Controversial research proves gluten protein may trigger gastrointestinal discomforts in infants.
American Journal of Gastroenterology has published a study claiming that the introduction of gluten-containing foods to infants too soon may increase stomach troubles such as constipation.
The Erasmus Medical Center in Rotterdam conducted the study, which analyzed parent provided questionnaires from more than 4,600 children, from birth until young adulthood.
From Reuters Health:
“After examining family traits and diets, Kiefte-de Jong concluded that introducing gluten in the first year of life was ‘a trigger for functional constipation’ in some children. On the flip side, constipation may make cow's milk allergies last longer.”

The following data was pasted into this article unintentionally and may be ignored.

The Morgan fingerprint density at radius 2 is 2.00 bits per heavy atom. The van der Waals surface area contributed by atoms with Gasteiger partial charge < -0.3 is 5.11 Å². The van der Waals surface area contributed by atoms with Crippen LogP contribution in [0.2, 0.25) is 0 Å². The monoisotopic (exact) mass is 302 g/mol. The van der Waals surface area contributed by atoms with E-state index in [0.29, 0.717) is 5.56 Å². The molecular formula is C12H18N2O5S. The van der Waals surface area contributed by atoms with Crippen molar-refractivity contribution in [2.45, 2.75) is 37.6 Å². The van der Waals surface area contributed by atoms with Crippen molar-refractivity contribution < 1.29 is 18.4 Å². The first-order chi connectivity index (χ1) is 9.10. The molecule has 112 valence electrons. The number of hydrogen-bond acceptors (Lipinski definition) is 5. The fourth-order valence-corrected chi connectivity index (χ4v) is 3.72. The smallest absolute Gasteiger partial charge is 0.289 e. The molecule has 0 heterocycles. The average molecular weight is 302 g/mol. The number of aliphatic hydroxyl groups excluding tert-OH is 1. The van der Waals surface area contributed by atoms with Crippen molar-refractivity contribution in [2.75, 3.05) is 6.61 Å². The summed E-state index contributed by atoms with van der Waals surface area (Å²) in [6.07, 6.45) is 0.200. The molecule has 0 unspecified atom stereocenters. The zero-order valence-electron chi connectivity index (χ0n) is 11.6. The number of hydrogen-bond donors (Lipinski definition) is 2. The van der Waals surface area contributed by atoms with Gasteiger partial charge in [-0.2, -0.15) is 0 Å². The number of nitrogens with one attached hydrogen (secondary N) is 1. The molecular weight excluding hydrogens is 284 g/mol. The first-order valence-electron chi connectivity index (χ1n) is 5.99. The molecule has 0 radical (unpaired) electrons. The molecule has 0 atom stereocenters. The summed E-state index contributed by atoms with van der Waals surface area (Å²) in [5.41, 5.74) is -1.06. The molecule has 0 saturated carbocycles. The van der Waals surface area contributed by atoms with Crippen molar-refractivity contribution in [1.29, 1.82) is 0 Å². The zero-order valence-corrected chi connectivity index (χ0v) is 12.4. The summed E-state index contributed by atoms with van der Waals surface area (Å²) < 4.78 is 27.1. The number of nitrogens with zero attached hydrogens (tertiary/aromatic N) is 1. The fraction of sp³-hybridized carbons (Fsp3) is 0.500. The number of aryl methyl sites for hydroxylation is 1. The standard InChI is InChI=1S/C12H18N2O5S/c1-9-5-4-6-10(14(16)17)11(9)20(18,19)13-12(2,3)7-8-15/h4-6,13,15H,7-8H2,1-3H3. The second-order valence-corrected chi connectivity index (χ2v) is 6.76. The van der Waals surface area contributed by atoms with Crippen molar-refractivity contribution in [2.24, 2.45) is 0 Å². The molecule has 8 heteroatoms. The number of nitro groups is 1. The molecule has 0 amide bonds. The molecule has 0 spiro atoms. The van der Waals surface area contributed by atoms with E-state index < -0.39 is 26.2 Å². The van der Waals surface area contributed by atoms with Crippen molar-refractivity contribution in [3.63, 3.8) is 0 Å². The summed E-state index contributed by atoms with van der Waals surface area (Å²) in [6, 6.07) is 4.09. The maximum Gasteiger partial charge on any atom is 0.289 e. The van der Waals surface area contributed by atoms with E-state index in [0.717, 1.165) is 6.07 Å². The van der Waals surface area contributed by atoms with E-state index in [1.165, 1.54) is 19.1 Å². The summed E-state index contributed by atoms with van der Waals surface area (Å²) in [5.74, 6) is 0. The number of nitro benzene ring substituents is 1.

However, due to weaknesses in the data, many in the medical community are skeptical of the study’s conclusions.
"I wouldn't jump out and change the world based on this," said Dr. Rita Steffen, a pediatric gastroenterologist at Cleveland Clinic Children's Hospital "There's not enough evidence to support removing gluten from diets."
Parents are usually urged to introduce solids slowly, starting with rice cereal and moving to other grains after 6 months, Steffen told Reuters Health, while acknowledging that parents will do what they want, often jumping the gun on introducing other solids.
Kiefte-de Jong and colleagues acknowledged more research would need to be conducted to further affirm their results.
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